My training consisted of 2 hiller runs, 2 speed session, a long run and recovery runs. I’m not going to lie, I worked my ass off; on the trails, on the track, up and down hills and in the gym. I got to the start line of Bogong to Hotham in the best shape i have ever been in. I even confided my times and goals to my Dad to keep me accountable. I had set times at certain check points, I had studied the course, I had reccied the route and I would visualize myself running and hiking up Bogong, falling down Quartz Ridge, wading across big river and suffering but smiling up Dwanes spur before giving everything to push along Falls Creek (lets note here that i left out a ‘small’ undulation on the course profile that indicated a small descent and climb – Swindlers!! this proved to push me to the point of tears).

I was confident in myself but I had no idea how others were feeling and was excited to literally put it all on the line.

My goals I spoke about where;

1) To run sub 8:30, 2) win, and 3) was to break the record. I know this sounds kind of arrogant, but I had this belief and felt ready.

Without sounding cocky my race went pretty much to the plan. If I could achieve my third goal I would succeed in the others.

I have never felt so comfortable climbing Bogong, so confident and sure of my footing descending and running the flats, pushing my way up Dwane Spur, I actually enjoyed the hiking sensation and passing men who I knew were good and strong runners.


I got to Langford’s gap 2 minutes under the time I had predicted and filled up with extra water as I knew it was hot even though it didn’t feel it up high. Here I was stopped for longer than I wanted as I received a new tracker because mine had stopped (much to my Mum’s distress in England). I left here unsure if the break had broken my rhythm but with the help of some tunes I picked it up along the Rooftop of Victoria, feeling in control and finding other runners on the horizon to chase down.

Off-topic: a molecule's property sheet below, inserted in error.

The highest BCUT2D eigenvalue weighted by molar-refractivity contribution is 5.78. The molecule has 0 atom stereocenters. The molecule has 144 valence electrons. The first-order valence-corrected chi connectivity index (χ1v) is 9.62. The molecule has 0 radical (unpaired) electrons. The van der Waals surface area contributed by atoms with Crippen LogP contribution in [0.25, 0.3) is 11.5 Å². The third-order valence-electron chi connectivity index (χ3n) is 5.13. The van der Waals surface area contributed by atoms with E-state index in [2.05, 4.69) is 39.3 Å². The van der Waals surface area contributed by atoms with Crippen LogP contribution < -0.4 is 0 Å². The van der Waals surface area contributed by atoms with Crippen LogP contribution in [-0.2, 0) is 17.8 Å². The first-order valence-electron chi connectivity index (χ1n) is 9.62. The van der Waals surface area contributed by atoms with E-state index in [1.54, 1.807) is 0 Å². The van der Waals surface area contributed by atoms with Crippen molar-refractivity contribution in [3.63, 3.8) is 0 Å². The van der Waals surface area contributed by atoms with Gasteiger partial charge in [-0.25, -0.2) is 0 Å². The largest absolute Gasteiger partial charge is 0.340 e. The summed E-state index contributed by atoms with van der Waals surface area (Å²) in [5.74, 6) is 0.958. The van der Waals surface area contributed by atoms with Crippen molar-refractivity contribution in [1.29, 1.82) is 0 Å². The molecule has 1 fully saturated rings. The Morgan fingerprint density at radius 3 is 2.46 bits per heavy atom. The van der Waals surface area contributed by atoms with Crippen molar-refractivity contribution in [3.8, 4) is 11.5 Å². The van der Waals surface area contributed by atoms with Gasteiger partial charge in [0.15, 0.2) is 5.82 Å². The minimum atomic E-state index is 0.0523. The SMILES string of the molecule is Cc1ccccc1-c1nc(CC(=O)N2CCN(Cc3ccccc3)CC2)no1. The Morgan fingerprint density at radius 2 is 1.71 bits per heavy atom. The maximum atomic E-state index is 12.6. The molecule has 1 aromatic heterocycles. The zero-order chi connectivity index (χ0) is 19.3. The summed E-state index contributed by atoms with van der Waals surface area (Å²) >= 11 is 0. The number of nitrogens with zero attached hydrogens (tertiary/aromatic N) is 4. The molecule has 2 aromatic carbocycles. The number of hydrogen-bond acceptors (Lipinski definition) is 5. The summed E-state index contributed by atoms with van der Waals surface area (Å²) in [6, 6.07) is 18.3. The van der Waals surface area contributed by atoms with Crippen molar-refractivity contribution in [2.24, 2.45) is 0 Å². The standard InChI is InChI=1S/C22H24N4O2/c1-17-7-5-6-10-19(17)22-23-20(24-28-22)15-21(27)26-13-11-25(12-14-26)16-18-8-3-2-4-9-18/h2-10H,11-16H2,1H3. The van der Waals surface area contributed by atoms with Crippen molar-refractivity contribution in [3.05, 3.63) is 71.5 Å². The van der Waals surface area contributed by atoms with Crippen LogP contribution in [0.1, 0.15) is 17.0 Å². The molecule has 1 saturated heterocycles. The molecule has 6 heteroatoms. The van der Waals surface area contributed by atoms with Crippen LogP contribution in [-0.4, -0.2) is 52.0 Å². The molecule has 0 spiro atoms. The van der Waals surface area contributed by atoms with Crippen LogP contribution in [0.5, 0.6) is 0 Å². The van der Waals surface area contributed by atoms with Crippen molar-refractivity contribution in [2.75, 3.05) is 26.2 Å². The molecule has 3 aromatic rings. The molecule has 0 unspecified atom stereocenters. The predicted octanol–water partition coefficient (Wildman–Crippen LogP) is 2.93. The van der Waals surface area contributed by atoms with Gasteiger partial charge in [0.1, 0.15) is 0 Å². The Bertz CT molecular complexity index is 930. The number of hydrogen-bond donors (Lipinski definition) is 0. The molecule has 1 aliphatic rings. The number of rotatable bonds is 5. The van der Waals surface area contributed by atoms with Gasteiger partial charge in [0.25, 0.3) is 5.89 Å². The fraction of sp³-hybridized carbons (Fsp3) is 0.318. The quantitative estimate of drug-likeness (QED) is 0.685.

I got down to Derrick’s Hut and this is where I ran out of water and could feel my body starting to faulter. I power hiked up with my Suunto watch on elevation, knowing the elevation of this climb it, was a good way of indicating when the end of this final push would come. I watched every meter go pass and counted every step. This climb continued forever and appeared to grow in height as neither my legs nor mind were ready for this. I got to Dibbins hut and was told I was 2nd overall. I didn’t trust this information as i had not seen Stu Gibson or Matty Abel since early in the day climbing Bogong and assumed they were ahead fighting it out (only to find out Matty had got lost and had cramps).